|14th August 2018
By 2025 the mobile health (mHealth) app market will reach £86.2bn ($111.8bn), with the growing need to reduce waiting times and enhance both patient and healthcare professional experience being a key driver in this growth.
This technology sits at the heart of a new era in medicine, in which pharma is moving away from around the pill solutions to a more innovative approach, uniting digital innovations and connected devices to deliver more individualised care for patients.
These tools are helping patients manage their health themselves and giving doctors greater ability to monitor their patients outside the four walls of the hospital. However, while most of this technology is focused on a specific therapy area or general wellness - there is one organisation providing bespoke patient monitoring across multiple disease states and geographies – Medopad.
The company has developed a platform for creating modular apps which can be personalised across numerous patient cohorts, using a combination of artificial intelligence, rich data analysis and a strong understanding of user experience.
The technology is being used by healthcare systems, governments, pharmaceutical companies and insurers alike. An organisation can choose from more than 100 data-capture modules, including 6-minute walking tests, questionnaires, medicine and symptom trackers, and AI video capture. As the technology can be linked to a growing number of wearable devices, the app can retain and monitor data on the patients’ own biology, from blood to glucose tests.
Fans of the platform include UK Prime Minister Theresa May and Apple, which has backed the model as part of its new focus on healthcare, selecting Medopad as a partner in remote patient monitoring and healthcare vertical.
Blue Latitude Health speaks to Martha Carruthers Head of Pharma Partnerships at Medopad (pictured top left) to find out how the technology is helping patients with rare and complex diseases.
Healthcare is becoming more precise, and with the rise of personalised medicines, customer engagements will need to compliment this bespoke approach, particularly if companies want to enhance adherence.
While the consumer world has been personalising services for a number of years, healthcare is yet to catch up. However, modular apps such as those developed by Medopad provide a stepping stone to a more tailored service.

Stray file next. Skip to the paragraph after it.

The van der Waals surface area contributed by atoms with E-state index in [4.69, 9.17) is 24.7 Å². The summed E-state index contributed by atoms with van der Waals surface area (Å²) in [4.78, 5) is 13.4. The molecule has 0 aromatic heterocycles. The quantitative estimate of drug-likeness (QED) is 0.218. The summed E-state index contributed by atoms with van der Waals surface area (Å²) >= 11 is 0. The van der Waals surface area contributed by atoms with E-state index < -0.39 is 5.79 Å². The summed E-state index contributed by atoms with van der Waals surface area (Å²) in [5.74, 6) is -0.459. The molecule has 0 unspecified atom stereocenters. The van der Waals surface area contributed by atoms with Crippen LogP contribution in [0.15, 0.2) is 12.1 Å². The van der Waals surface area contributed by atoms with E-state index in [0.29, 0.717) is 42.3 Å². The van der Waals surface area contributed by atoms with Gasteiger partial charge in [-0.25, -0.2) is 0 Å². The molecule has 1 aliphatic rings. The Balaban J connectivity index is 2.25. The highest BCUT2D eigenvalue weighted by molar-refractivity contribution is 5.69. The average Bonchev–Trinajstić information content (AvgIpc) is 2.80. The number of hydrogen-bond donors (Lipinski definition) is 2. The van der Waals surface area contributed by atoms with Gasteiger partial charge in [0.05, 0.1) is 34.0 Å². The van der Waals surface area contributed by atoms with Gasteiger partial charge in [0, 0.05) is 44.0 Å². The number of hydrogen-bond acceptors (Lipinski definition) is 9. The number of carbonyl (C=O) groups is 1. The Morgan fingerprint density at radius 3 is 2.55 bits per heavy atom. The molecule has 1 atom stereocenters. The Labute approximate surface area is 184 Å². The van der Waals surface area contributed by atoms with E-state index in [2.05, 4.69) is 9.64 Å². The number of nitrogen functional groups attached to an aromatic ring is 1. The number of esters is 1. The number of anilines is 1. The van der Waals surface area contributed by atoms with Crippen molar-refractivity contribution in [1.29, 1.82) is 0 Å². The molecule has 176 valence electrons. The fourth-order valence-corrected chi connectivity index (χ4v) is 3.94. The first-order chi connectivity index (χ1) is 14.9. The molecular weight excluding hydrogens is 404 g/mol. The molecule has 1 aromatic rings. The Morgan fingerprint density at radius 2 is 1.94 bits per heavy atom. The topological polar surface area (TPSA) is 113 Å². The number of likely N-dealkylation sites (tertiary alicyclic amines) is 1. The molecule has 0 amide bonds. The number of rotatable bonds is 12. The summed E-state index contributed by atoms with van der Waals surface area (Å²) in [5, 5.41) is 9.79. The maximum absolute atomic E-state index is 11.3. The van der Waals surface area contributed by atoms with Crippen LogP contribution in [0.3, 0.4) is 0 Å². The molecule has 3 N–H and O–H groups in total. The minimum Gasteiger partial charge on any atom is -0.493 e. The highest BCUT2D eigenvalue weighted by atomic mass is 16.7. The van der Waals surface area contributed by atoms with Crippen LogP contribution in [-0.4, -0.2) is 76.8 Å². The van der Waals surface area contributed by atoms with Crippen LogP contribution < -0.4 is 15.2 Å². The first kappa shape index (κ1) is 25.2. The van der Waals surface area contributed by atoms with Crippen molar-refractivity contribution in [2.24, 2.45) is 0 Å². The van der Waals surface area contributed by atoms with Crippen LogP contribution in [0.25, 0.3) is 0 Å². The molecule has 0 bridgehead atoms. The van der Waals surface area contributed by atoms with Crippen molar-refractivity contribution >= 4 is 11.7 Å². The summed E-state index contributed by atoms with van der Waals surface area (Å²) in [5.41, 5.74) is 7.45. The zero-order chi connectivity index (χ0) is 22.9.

Medopad has begun its journey by focusing on rare and complex diseases and is attempting to crack the challenges around patients with multimorbidities. These patients have historically been underserved by healthcare services, which treat their different diseases separately, struggling to connect the different symptoms and drugs in one treatment plan.
The company works with patient groups, key opinion leaders and hospitals to learn what clinicians and patients need from a remote patient monitoring service. Its in-house clinical team develops rich insight into the critical information required by both stakeholders to ensure the apps are both user-friendly and fit for purpose. The insight provides the foundation for the client’s app design. Only the modules patients and clinicians need and want will make it into the final iteration.
“The beauty of the Medopad system is that it allows you to address the needs across the different challenges and disease states. It really allows the multi-functional aspect of the application to fit the needs of the patient. Instead of having ten different apps on your phone, you have one,” explains Martha.
|14th July 2020
Blue Latitude Health, and our parent company Fishawack Health, have developed exclusive intellectual property, processes and tools to ensure you’re engaging customers in the right way. View our service one-pagers below to find out how we can help solve your challenges whether you’re in a medical, brand, portfolio or an above brand role.
|22nd June 2020
Despite facing worse health outcomes, minority populations are often left out of clinical trials and miss the opportunity to participate in life-saving research. Associate Consultant Ling Song explores this issue and calls for the pharmaceutical industry to change its approach.